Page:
At this point, we were still playing catch up with our backlog, so this wasn’t a welcomed contribution.
There wasn’t much we could do but sit back and wait. Then the attack stopped. 21 hours of silence. Was it over?
Calm before the storm
On the 9th of November, things started to get weird. The attacker started sending us 3,200 concurrent spam requests at the start of every hour, 24x7.
Fortunately for us, the attack was incredibly predictable, and we had already deployed version one of our spam protection system. The attacker flooded us with spam at certain minutes of every hour. So we responded by tweaking our algorithm to be more sensitive during anticipated attack times. And outside of a few outliers, it worked incredibly well. We finally had our first win.
We had made an important mental switch from “this sucks” to “we can fight this”. We had so many ideas for how we could defend against spam that we decided we weren’t going to pull the trigger on any kind of DDoS protection service, we could just handle it ourselves. But we were wrong.
It was the 15th of November and the intermittent attacks were still running every hour, 24x7. We had been through an exhausting week but we felt comfortable with our mitigation technique. We could live with this.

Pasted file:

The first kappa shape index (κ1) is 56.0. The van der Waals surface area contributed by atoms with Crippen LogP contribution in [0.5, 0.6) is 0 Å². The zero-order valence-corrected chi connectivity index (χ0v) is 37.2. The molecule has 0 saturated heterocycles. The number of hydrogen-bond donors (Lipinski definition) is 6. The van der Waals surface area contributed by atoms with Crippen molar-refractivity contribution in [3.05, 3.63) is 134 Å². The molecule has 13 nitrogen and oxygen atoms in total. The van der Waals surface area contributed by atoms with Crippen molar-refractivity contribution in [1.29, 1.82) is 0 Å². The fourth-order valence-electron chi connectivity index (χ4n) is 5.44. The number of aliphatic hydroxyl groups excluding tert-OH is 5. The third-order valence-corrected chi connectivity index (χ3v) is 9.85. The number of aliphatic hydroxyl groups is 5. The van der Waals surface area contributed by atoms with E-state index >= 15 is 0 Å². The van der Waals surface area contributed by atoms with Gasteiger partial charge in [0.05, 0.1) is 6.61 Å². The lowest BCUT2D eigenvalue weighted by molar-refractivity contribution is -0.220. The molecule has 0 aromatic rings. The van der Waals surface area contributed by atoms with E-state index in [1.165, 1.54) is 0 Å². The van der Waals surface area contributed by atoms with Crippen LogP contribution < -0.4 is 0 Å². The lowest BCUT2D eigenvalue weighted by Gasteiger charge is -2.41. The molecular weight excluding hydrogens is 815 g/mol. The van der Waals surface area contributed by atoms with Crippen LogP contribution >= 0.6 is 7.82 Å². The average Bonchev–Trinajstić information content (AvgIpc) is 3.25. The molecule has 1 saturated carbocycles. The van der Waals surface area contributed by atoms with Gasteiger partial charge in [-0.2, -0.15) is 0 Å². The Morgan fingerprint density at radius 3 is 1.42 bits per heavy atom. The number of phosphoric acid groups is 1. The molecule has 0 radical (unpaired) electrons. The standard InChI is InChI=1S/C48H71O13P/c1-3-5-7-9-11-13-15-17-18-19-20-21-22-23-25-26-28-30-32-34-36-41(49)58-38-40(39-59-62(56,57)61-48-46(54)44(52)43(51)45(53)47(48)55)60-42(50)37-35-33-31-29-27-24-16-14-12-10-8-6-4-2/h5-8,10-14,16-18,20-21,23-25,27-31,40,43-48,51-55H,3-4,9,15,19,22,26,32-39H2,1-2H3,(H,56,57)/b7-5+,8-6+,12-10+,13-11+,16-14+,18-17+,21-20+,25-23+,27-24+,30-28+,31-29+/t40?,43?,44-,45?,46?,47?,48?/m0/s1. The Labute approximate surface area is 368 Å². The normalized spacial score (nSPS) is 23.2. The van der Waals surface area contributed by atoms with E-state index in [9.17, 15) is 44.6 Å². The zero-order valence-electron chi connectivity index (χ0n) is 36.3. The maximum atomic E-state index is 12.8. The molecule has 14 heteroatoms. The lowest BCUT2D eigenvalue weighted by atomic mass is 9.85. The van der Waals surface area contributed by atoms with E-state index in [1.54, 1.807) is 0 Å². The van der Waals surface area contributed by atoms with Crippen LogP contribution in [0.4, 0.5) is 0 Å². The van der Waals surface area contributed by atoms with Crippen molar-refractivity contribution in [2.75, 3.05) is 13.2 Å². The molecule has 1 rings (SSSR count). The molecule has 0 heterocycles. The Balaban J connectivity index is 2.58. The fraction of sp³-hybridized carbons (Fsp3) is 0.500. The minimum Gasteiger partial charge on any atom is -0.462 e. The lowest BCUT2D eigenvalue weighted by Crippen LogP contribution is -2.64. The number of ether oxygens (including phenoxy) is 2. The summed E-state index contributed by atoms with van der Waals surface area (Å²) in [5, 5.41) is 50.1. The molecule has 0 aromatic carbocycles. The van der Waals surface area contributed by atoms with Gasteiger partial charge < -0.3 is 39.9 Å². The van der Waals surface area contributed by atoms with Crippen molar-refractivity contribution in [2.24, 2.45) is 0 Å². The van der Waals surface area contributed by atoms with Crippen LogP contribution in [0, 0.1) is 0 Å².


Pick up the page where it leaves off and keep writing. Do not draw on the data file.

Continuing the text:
We had decided that we were going to simply increase our lambda concurrency limit to 8,000,000 requests per second (800,000 concurrents) and handle the spam attacks using DynamoDB for various blocking techniques. Send us traffic that our algorithm considers to be spam? You’re banned. And whilst we knew it seemed like an extreme solution, we were going to give it a try.
I decided to take a break from it all. I was wiped. Not only had we been victims of DDoS spam attacks all week, but I’d also had to learn so much about an area I’d never needed to care about. There was so much information to take in.
I had dinner with my wife and we sat down to watch a movie together. After being an absent husband and father for the last 10 days, I was excited to spend some time with my wife. And then my phone went off. We were under attack again. I told my wife that I’d be right back.
I jumped onto my computer and I could see that the attacker had ramped things up. Unsatisfied with the damage they’d already done, they were attacking us on a Saturday night, taking our service offline.